Jesus connects things:
Like Sunday connects Saturday to Monday.
Like the rest connects two notes.
But not only does He connect things, he is also in the things he connects. He is in all, and yet he remains hidden to us.
It might be that our ability to see Jesus holding the world together at all, is precisely through His invisibleness at the fulcrum of things; at the hinge of events; at the transition points; at the center of the cross. Those places where life pivots are supposed to be pivotal, but they are often places we don’t notice (and ignore at our peril) because they sit in between one thing and the next. They are the valley between two peaks and the peak between two valleys—or as the Lord himself laments: “at every high place and under every spreading tree.” They are at the crossing of two events—two lines of thought. At the axis on which our world turns, although not visible or audible, He is nonetheless always there. Even in his body on the cross I can see his hands, east to west. I can see his crown of thorns and his feet—north to south. But at the intersection, it is his unseen heart that is truly on display .
When we disconnect—when we disconnect one event from another, one life from another, inside from outside, intellect from faith, church from state, emotions from reason, spirit from law, breath from prayer, news from good news, alpha from omega, first from last and last from first—we are leaving relics of idol worship at all those critical junctures, casting lots for Jesus’ clothes, trying to separate a seamless robe, desecrating the cross.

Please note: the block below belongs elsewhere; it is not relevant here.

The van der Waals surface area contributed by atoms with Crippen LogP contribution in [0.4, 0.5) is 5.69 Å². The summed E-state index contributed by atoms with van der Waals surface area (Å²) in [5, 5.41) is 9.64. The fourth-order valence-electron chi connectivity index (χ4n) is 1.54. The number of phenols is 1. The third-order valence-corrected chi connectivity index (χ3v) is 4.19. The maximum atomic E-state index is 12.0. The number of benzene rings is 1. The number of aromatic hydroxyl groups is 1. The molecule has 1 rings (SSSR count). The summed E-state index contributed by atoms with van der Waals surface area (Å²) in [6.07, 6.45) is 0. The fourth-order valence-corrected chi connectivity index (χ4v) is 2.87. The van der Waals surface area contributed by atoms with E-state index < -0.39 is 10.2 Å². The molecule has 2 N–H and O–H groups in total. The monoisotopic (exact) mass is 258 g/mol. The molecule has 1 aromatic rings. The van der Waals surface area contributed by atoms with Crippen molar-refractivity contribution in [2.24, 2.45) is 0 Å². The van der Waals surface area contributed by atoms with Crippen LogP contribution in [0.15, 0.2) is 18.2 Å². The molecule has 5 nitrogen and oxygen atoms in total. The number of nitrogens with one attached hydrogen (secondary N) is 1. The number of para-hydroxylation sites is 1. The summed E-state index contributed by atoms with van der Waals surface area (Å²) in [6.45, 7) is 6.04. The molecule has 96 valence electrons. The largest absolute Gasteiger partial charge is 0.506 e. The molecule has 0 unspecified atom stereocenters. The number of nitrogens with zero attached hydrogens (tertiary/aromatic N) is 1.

Strangely, Jesus is also the great separator: “brother from sister, mother from child”
In His moment of visibility to the soul; He cuts. He is both cut in two, and cuts in two. He is separated and separates. And in that separating, He joins anew what was previously un-joined. He connects again what had been disconnected.
…to understand the Old Testament idea of the Judaic God and sacrifice as different from all others. Sacrifice crosses all cultures, barriers and continents. The idea is so fundamental to man that it simply pops into existence in the earliest chapters of Genesis without preamble or explanation. It is treated as an a priori concept. Somehow humanity—mankind—human consciousness—Adam’s spawn—had awakened worldwide to the idea that sacrificial behavior (“give up something now for something better later”) is linked to survival. But to whom, to what, how, and why? Out of all gods to whom sacrifice is made, the Hebrews miraculously discovered only one way works for life and eternity: God is invisible. He MUST be. Otherwise He is simply an image made by man, even if the image is in his head. Man shouldn’t even name God, which is to say, even concepts, thoughts and ideas of God are already wrong. He is the God that we CAN’T see. When the Lord says “They ascend for acceptance in Mine alter” (Isaiah 60:7), He speaks of the only alter in the world with NOTHING where an image should sit to watch—an empty seat—a holy place for one only with the truest heart to fill with the Glory of the Living God.